Even in everyday language the word ‘world’ can be confusing. We use it of course to describe the planet we inhabit in a literal sense. But we also use it in other ways. For instance we talk about the world of commerce or the world of show business to name but two.
In the world of religion (there’s another one) people talk about the ‘world of the spirit’. They also talk about the ‘ways of the world’ usually as opposed to the ‘ways of the spirit’ and attitudes of ‘worldliness’ or being ‘worldly’ as opposed to being ‘spiritual’. Of course these latter terms are seen as negative in a religious sense, especial in the evangelical world (yet another one!) of which I was a part for a very long time.
In the bible the word ‘world’, as is true in our usage of it today, means different things. I was brought up in what many today would regard as a very narrow religious tradition where the terms ‘being worldly’ or ‘wordliness’ were used in a very negative way.
In the world of my childhood (and yet another!) to be ‘worldly’ was fairly clearly defined in my comprehension of its meaning – drinking alcohol, smoking, swearing, dancing and going to the cinema were top of the list. Of course the world of drugs (they keep coming up!) was not even the on the horizon in my childhood/youth and sins of a sexual nature were never even discussed.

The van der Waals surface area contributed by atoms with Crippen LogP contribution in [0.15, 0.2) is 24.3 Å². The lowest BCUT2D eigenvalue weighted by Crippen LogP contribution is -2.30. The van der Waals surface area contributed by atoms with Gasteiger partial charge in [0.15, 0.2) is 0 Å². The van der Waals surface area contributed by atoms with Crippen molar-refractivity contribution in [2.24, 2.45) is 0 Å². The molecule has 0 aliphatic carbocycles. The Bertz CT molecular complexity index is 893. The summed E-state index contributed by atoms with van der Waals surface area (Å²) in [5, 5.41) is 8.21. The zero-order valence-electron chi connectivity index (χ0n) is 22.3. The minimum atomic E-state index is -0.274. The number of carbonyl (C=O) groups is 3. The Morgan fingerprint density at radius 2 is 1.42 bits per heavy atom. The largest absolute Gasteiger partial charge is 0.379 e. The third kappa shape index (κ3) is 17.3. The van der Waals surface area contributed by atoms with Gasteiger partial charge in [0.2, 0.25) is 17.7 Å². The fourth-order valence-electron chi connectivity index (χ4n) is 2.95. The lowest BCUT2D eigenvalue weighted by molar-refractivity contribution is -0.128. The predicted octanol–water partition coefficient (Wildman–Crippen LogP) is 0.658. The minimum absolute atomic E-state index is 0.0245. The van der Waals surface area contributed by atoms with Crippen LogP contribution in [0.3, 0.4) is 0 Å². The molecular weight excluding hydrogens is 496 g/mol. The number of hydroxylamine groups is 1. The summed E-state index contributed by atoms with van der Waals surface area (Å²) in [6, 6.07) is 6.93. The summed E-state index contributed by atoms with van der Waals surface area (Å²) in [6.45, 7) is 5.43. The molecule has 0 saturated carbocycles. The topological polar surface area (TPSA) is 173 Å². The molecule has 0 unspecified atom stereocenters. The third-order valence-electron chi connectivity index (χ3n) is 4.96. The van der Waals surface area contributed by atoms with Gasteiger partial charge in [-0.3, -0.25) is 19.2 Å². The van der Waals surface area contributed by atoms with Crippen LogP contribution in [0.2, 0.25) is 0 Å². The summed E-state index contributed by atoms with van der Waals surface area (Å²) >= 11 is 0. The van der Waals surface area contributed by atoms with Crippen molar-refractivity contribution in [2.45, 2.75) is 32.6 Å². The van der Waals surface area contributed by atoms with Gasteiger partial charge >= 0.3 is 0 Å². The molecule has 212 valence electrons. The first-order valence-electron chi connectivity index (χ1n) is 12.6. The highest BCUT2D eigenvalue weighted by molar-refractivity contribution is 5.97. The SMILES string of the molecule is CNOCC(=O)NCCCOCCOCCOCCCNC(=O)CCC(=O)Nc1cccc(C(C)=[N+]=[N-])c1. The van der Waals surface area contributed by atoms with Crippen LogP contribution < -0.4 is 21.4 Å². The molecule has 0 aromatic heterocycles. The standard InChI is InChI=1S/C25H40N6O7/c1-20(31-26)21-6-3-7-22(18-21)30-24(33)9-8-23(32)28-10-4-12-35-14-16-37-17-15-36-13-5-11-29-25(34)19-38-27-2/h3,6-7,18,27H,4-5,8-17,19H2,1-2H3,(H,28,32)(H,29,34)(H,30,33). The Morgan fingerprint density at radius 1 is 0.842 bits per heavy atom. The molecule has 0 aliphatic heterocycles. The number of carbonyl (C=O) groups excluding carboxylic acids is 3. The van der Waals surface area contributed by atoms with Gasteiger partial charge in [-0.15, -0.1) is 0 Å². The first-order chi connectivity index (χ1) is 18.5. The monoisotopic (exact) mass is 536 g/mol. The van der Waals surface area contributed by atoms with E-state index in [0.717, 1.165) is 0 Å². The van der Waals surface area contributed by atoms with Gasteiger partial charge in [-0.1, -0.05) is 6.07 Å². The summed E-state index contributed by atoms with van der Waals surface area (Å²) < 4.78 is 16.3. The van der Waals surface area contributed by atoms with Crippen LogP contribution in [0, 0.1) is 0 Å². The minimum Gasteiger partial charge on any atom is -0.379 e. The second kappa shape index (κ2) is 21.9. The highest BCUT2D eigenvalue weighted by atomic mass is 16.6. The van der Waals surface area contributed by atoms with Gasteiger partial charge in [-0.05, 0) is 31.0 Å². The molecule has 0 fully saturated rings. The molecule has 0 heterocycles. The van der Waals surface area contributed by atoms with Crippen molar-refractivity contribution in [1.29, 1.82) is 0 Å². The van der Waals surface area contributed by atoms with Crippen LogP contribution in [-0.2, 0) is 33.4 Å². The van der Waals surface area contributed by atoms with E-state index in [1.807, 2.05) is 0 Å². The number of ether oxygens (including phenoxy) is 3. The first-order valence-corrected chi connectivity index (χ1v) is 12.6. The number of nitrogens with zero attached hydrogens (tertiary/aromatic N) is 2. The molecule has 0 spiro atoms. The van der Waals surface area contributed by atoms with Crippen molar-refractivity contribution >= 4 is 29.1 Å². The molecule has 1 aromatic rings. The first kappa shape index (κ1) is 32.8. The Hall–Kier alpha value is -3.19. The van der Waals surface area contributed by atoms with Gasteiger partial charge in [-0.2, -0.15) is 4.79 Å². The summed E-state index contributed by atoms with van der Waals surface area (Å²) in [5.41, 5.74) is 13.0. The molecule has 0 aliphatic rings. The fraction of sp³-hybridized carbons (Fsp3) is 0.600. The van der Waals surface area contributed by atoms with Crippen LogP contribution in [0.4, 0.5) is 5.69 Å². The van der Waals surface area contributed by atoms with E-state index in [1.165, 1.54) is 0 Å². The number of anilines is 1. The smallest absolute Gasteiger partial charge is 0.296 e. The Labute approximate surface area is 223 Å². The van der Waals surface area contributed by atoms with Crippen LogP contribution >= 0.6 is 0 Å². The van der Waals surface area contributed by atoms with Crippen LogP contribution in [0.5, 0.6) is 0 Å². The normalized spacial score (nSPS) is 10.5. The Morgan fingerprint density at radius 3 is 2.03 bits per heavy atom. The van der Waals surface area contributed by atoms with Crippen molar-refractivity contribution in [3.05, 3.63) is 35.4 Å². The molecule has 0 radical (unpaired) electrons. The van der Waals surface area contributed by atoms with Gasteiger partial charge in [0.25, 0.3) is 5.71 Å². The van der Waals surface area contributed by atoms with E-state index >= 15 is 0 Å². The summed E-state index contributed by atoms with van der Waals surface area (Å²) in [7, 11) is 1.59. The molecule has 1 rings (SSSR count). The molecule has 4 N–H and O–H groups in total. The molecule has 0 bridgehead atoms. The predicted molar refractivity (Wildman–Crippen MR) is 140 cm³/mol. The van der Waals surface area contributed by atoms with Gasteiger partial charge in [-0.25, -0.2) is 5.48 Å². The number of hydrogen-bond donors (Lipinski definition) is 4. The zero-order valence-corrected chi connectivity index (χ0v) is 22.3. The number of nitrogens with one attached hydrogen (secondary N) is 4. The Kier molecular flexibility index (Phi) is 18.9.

But back to the bible. The confusion as to the exact meaning of each use of the word ‘world’ is, very often, open to interpretation. Here are a few. I will use quotations from the KJV, the version I was brought up with –
‘In whom the god of this world hath blinded the minds of them which believe not …’
2 Corinthians 4:4
‘The sorrow of the world worketh death.’
2 Corinthians 7:10
‘Even so we, when we were children, were in bondage under the elements of the world.’
‘Ye adulterers and adulteresses, know ye not that the friendship of the world is enmity with God? whosoever therefore will be a friend of the world is the enemy of God.’
‘For we wrestle not against flesh and blood, but against principalities, against powers, against the rulers of the darkness of this world, against spiritual wickedness in high places.”
‘Wherefore if ye be dead with Christ from the rudiments of the world, why, as though living in the world, are ye subject to ordinances, Touch not; taste not; handle not; Which all are to perish with the using;) after the commandments and doctrines of men?’